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Mol Cell Endocrinol. 2018 Nov 5;475:10-28. doi: 10.1016/j.mce.2018.02.007. Epub 2018 Mar 22.

Evidence-based adverse outcome pathway approach for the identification of BPA as en endocrine disruptor in relation to its effect on the estrous cycle.

Author information

1
Toxalim (Research Centre in Food Toxicology), INRA, ENVT, INP-Purpan, UPS, Toulouse, France.
2
Sorbonne Universités, UPMC Univ Paris 06, INSERM, CNRS, Neuroscience Paris Seine, Institut de Biologie Paris Seine, 75005 Paris, France.
3
Genetic Stability, Stem Cells and Radiations, CEA, INSERM U 967, University Paris-Diderot, CEA Research Center, Fontenay aux Roses, France.
4
INSERM, UMR1085, Researche Institute for Environmental and Occupational Health, Rennes, France.
5
ANSES, Risk Assessment Department, Maisons-Alfort, France.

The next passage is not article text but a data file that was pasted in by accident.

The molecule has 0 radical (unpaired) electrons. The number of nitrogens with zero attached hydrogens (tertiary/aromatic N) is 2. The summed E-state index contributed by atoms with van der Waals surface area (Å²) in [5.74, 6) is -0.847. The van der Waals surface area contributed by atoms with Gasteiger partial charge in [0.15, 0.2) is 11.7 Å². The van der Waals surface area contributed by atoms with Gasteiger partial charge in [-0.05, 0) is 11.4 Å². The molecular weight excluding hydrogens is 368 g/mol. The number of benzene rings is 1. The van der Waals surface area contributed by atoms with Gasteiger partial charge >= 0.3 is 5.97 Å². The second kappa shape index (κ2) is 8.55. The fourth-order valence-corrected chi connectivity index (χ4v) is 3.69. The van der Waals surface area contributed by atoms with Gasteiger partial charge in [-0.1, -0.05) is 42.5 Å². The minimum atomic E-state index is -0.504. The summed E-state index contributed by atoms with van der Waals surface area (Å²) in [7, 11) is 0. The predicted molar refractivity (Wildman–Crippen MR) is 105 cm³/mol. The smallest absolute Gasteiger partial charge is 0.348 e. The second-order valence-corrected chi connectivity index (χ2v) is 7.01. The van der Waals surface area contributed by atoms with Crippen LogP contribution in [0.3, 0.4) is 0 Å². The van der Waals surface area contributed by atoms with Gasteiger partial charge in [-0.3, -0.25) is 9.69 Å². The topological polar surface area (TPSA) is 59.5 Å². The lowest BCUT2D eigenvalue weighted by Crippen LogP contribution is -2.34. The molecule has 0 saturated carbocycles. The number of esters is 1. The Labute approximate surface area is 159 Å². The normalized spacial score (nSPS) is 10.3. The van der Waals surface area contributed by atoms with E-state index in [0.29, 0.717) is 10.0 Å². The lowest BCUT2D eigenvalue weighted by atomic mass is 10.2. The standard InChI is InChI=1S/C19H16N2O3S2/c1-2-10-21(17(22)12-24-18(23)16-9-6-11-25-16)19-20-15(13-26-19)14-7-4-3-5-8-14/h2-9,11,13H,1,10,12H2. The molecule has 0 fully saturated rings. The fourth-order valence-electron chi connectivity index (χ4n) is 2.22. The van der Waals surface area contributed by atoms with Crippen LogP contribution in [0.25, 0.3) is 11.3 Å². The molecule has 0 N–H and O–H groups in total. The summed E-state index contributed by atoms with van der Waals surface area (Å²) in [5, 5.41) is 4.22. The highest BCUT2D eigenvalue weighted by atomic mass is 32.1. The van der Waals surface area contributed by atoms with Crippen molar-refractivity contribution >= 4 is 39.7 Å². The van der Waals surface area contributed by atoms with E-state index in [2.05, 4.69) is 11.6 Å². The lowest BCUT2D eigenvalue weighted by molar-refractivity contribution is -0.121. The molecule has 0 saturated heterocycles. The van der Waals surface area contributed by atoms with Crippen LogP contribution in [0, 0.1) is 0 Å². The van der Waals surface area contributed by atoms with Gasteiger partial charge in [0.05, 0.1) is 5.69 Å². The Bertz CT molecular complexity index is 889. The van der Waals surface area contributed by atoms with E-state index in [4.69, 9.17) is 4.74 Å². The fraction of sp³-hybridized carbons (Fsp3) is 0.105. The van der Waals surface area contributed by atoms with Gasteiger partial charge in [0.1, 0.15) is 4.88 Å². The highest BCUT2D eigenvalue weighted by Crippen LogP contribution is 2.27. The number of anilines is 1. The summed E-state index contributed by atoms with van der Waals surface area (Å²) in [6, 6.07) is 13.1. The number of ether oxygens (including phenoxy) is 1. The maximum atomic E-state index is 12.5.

6
ANSES, Risk Assessment Department, Maisons-Alfort, France. Electronic address: elodie.pasquier@anses.fr.

Abstract

Proper cyclicity is essential to reach successful optimal fertility. In rats and mice, BPA exposure is repeatedly and reliably reported to show an adverse effect on the estrous cycle after exposures at different life stages. In humans, a possible association between modifications of menstrual cycle characteristics (e.g. length of the cycle, duration of menstrual bleeding) and sub-fecundity or spontaneous abortion has been observed. Alterations of ovarian cyclicity can therefore be definitely considered as an adverse health outcome. As a prerequisite for the EU REACH regulation to identify a substance as an endocrine disruptor and a SVHC,1 the proof has to be established that the substance can have deleterious health effects resulting from an endocrine mode of action. This review provides an overview of the currently available data allowing to conclude that the adverse effects of BPA exposure on ovarian cyclicity is mediated by an endocrine mode of action.

KEYWORDS:

Bisphenol A; Endocrine disruption; Estrogen; Female reproduction

PMID:
29577943
DOI:
10.1016/j.mce.2018.02.007

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